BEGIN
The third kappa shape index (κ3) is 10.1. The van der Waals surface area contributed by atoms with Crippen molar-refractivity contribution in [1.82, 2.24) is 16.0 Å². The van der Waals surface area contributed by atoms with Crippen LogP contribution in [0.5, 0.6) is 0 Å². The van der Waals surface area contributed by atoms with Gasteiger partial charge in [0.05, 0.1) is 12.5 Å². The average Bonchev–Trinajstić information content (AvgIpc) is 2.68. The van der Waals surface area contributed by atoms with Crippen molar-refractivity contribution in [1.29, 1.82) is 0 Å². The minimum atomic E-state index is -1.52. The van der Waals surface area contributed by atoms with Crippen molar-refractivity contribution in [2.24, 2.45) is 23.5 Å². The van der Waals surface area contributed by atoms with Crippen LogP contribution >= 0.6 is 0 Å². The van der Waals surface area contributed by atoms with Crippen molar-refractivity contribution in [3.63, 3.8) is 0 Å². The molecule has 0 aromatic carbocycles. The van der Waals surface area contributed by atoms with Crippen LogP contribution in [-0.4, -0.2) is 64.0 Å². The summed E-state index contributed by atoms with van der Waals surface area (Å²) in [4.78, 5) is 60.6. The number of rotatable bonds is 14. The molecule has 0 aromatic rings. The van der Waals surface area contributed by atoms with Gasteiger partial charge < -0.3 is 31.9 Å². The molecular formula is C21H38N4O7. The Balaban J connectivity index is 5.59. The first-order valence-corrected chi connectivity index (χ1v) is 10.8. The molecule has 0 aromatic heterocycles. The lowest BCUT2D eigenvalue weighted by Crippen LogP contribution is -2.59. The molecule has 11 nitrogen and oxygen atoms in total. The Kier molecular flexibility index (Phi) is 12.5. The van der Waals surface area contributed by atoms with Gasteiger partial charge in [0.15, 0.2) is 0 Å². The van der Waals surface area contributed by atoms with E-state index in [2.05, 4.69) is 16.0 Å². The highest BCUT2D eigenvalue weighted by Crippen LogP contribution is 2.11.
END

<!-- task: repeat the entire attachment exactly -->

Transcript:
The third kappa shape index (κ3) is 10.1. The van der Waals surface area contributed by atoms with Crippen molar-refractivity contribution in [1.82, 2.24) is 16.0 Å². The van der Waals surface area contributed by atoms with Crippen LogP contribution in [0.5, 0.6) is 0 Å². The van der Waals surface area contributed by atoms with Gasteiger partial charge in [0.05, 0.1) is 12.5 Å². The average Bonchev–Trinajstić information content (AvgIpc) is 2.68. The van der Waals surface area contributed by atoms with Crippen molar-refractivity contribution in [1.29, 1.82) is 0 Å². The minimum atomic E-state index is -1.52. The van der Waals surface area contributed by atoms with Crippen molar-refractivity contribution in [2.24, 2.45) is 23.5 Å². The van der Waals surface area contributed by atoms with Crippen LogP contribution >= 0.6 is 0 Å². The van der Waals surface area contributed by atoms with Crippen molar-refractivity contribution in [3.63, 3.8) is 0 Å². The molecule has 0 aromatic carbocycles. The van der Waals surface area contributed by atoms with Crippen LogP contribution in [-0.4, -0.2) is 64.0 Å². The summed E-state index contributed by atoms with van der Waals surface area (Å²) in [4.78, 5) is 60.6. The number of rotatable bonds is 14. The molecule has 0 aromatic rings. The van der Waals surface area contributed by atoms with Gasteiger partial charge < -0.3 is 31.9 Å². The molecular formula is C21H38N4O7. The Balaban J connectivity index is 5.59. The first-order valence-corrected chi connectivity index (χ1v) is 10.8. The molecule has 0 aromatic heterocycles. The lowest BCUT2D eigenvalue weighted by Crippen LogP contribution is -2.59. The molecule has 11 nitrogen and oxygen atoms in total. The Kier molecular flexibility index (Phi) is 12.5. The van der Waals surface area contributed by atoms with Gasteiger partial charge in [0.15, 0.2) is 0 Å². The van der Waals surface area contributed by atoms with E-state index in [2.05, 4.69) is 16.0 Å². The highest BCUT2D eigenvalue weighted by Crippen LogP contribution is 2.11.